ones are extremely expensive.
One final source of wire: Mail-order surplus companies.
These companies often sell damaged 10 lbs spools of electromagnet wire.
Even a slight ding in the spool will cause an automatic coil-winding
machine to tangle, so "damaged" wire is often not really damaged at all.
Over the last few years the price has been around $40 - $60. But a 10lb
spool will last you a lifetime. (Perhaps offwind it onto other spools and
sell to other TC hobbyists?)
Here's a table for: AWG, American Wire Gauge
For full price, Allied
Electronics carries 1lb and 5lb spools, but it's NOT cheap. A good price
for wire is around $8 per pound, not $30 per pound!
Also try otherpower.com, quite large spools in their products section.
And for tiny quantities, Radio Shack sells a kit of three tiny spools,
#278-1345, $4.99, 200ft of #30, 75ft of #26, and 40ft of #22
HIGH-VOLTAGE CABLE FOR TESLA COIL POWER SUPPLIES
The high-voltage wire sold for use in test-leads is usually rated at
2,000V or 5,000V and is fairly inexpensive from the usual electronics
suppliers. But most Tesla Coils use Neon Sign Transformers up to 30KV
(with 45KV peaks)
For a quick source of short lengths of high-voltage wire, get yourself
some coaxial cable, carefully strip off the black jacket, then remove the
copper braid and any aluminum foil. If the white plastic inner insulation
is the translucent type, and is fairly difficult to cut, then it's "solid
polyethelene" and good for many tens of kilovolts. Avoid using the coax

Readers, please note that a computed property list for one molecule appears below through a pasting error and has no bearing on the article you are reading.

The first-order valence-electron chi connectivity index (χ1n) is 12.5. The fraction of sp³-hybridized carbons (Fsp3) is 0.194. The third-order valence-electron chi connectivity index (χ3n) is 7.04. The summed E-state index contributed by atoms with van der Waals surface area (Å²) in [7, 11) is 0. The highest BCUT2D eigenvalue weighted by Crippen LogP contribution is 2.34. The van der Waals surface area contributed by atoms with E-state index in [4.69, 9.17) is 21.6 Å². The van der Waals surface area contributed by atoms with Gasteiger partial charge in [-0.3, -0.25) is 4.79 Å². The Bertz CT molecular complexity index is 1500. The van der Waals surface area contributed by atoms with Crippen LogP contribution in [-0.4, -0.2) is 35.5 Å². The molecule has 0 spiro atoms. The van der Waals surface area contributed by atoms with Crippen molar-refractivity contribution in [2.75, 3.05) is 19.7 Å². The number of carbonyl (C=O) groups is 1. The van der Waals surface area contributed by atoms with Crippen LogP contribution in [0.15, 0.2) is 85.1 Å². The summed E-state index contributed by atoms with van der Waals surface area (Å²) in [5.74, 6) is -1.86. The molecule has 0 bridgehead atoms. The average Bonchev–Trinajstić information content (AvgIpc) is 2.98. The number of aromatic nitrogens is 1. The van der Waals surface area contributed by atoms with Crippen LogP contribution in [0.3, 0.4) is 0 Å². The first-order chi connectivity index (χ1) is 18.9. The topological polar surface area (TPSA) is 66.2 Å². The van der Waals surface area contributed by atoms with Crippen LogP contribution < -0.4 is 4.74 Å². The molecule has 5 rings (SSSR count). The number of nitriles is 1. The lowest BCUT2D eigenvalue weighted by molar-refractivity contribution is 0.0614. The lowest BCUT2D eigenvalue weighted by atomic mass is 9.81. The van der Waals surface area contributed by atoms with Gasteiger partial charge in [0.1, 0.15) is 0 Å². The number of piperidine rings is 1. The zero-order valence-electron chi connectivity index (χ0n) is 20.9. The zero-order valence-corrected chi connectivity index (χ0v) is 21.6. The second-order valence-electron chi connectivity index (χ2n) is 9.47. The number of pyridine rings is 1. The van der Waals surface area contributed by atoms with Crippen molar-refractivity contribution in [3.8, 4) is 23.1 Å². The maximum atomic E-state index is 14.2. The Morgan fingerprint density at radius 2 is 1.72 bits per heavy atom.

with the easily-cut spongy foam insulation, since it has a much lower
breakdown voltage. If your voltage is above 20KV, use the much thicker
core taken from RG-8 cable (it's nearly 1/2" diameter!)
Also call around to local neon sign shops. They might sell you shorter
lengths of wire good for 10KV and above.
Note: the absolute voltage rating of HV cable is determined by the
volts-per-cm breakdown rating of the plastic. Manufacturers assume that
your cable will be up against grounded metal, so the entire voltage will
be impressed across the thin plastic layer. This means that you can
GREATLY increase the
breakdown voltage of any HV cable by suspending it well away from any
metal parts, especially avoiding sharp-edged metal. Tall, inexpensive
cable-supporting insulators can be made using cable ties and scraps of
acrylic or polyethelene. If extremely HV cable must pass near sharp-edged
metal, coat the sharp edges with a thick bead of RTV silicone glue, or
perhaps cover them with split hoses made of black conductive rubber. Also
FYI: when the voltage is extremely high,
the individual copper strands inside the cable can begin producing corona
discharge, and this tends to slowly convert plastic into conductive
carbon, leading to eventual HV arcing through the plastic. Manufacturers
get around this
problem by covering the bumpy copper strands with a smooth layer of black
conductive plastic. The smooth layer is "less sharp" than the bare metal
strands, so it suppresses corona. (Where e-fields are concerned,
sometimes the best "shield" is a conductor!) If you strip the insulation
30KV HV cable and find that the metal is coated with a thin rubbery black
layer, now you know why.
Rolls of HV wire can be had from various suppliers: